Frederick Carl Frieseke: Lady in the Garden in June

27 Jun

What is one to say about June, the time of perfect young summer, the fulfillment of the promise of the earlier months, and with as yet no sign to remind one that its fresh young beauty will ever fade.”

(Gerture Jekyll)

Frederick Carl Frieseke, Lady in the Garden in June, 1911

Painting “Lady in the Garden in June” and many other paintings by the American Impressionist painter Frederick Carl Frieseke perfectly encapsulate the lazy and indolent mood of a summer garden. Female figures in their pretty dresses and fashionable hats serve to beautify the scenes of gardens in bloom, but Frieseke paints both the flowers and the ladies with equal attentiveness and vibrancy, they seem to be a part of the landscape. Gertrude Jekyll, a British Victorian era horticulturist, writer and garden designer perfectly described this transient and illusive, yet magical and captivating mood of June when summer has revealed to us all its charms and we feel the dream will never end. John Singer Sargent encapsulated this same ethereal and dreamy mood in his painting “Carnation, Lily, Lily, Rose“, but with Frieseke it’s not just a single painting which speaks of summer delights, but many.

On these canvases Frieseke translates the charms of summer into an oasis of joyous, vibrant colours and countless little dabs, dots and dashes of paint. In the painting “Hollyhocks” from 1911 you can really see how a few dabs of light pink or red can create a whole hollyhock flower. The painting looks pulsating and alive with all these trembling brush strokes and all these colours and it is easy to see why a critic had referred to Frieseke’s style as “Decorative Impressionism” because he uses the same motives as the Impressionists, the wonderful outdoors with flowers and sunshine, but fills his paintings with details, patterns and shapes and some paintings, such as the one called “Hollyhocks” from 1912-13 reminds me of Gustav Klimt’s landscapes which never feature human figures but are instead made out of garish colours and filled with details leaving no space free of shapes and dabs of rich colour.

Frederick Carl Frieseke, Hollyhocks, by 1911

There is little difference between the figure of a lady and the figure of a flower in Frieseke’s garden scenes, both are here for their beauty, colour and shape, and we can see that in the painting “Hollyhocks” above, from 1911, where the woman is seen from the profile in her garden in bloom and, seen from afar, her lean, upward figure would resemble a tall, lean hollyhock flower. In “Lady in Garden” the domineering pattern are vertical dashes which linger on and on over the canvas creating a rhythm and we can hardly see the line which separates the tall, sharp blades of grass from the stripes on the fabric of the woman’s dress. Although Frieseke was an American artist, in 1898, at the age of twenty-four he moved to France and studied art at Academie Julian. He regularly spent his summers at Giverny and in 1906 he moved into a house there, previously owned by another American painter Theodore Robinson, and found himself being a neighbour of none other but the Father of Impressionism: Claude Monet. Despite this lucky coincidence, Frieseke and Monet didn’t develop a friendship. Frieseke found Renoir to be his inspiration instead, inspired by Renoir’s voluptuous women, vibrant colours and a sense of joie de vivre and sensuality lingering through his canvases. And now, speaking of flowers and lovely gardens in summer reminded me of this passage from Louisa May Alcott’s novel “Little Women”:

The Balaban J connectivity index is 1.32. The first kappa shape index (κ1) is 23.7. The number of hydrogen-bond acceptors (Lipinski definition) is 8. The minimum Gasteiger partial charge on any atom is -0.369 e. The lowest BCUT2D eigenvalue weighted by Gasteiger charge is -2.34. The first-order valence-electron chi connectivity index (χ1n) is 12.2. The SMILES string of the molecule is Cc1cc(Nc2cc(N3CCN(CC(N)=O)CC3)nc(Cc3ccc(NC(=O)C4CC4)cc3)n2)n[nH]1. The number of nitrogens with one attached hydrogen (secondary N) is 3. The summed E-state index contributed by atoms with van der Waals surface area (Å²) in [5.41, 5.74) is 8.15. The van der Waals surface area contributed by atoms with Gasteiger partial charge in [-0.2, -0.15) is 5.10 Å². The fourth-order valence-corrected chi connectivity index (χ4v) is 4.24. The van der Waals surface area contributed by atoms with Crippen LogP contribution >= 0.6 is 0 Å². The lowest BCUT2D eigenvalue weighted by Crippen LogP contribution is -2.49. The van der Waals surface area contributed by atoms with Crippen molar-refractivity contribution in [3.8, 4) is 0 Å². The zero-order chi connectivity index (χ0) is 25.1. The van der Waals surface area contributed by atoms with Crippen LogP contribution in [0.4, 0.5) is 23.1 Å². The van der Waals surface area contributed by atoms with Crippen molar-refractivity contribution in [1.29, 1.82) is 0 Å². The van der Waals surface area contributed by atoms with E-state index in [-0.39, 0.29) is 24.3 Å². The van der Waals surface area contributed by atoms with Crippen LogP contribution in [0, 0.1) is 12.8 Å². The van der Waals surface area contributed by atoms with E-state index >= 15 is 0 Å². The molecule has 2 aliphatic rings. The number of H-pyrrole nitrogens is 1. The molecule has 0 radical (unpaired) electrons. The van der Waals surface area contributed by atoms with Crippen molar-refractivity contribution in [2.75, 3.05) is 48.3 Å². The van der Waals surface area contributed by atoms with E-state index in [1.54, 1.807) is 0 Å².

As spring came on, a new set of amusements became the fashion, and the lengthening days gave long afternoons for work and play of all sorts. The garden had to be put in order, and each sister had a quarter of the little plot to do what she liked with. Hannah used to say, “I’d know which each of them gardings belonged to, ef I see ’em in Chiny,” and so she might, for the girls’ tastes differed as much as their characters. Meg’s had roses and heliotrope, myrtle, and a little orange tree in it. Jo’s bed was never alike two seasons, for she was always trying experiments. This year it was to be a plantation of sun flowers, the seeds of which cheerful land aspiring plant were to feed Aunt Cockle-top and her family of chicks. Beth had old-fashioned fragrant flowers in her garden, sweet peas and mignonette, larkspur, pinks, pansies, and southernwood, with chickweed for the birds and catnip for the pussies. Amy had a bower in hers, rather small and earwiggy, but very pretty to look at, with honeysuckle and morning-glories hanging their colored horns and bells in graceful wreaths all over it, tall white lilies, delicate ferns, and as many brilliant, picturesque plants as would consent to blossom there. Gardening, walks, rows on the river, and flower hunts employed the fine days, and for rainy ones, they had house diversions, some old, some new, all more or less original.

Frederick Carl Frieseke, Lilies, 1911

Frederick Carl Frieseke, Lady in a Garden, 1912, oil on canvas, 81 x 65.4 cm

Frederick Carl Frieseke, Hollyhocks, 1912-13

Frederick Carl Frieseke, Grey Day on the River (Two Ladies in a Boat), c 1908

2 Responses to “Frederick Carl Frieseke: Lady in the Garden in June”

  1. alan 29th Jun 2020 at 9:24 pm #

    Beautiful pictures from an artist I had not heard of. Thank you.

    Liked by 1 person

    • Byron's Muse 30th Jun 2020 at 10:52 pm #

      I’m glad to know I can spread word and share artists that have been unknown 🙂

      Like

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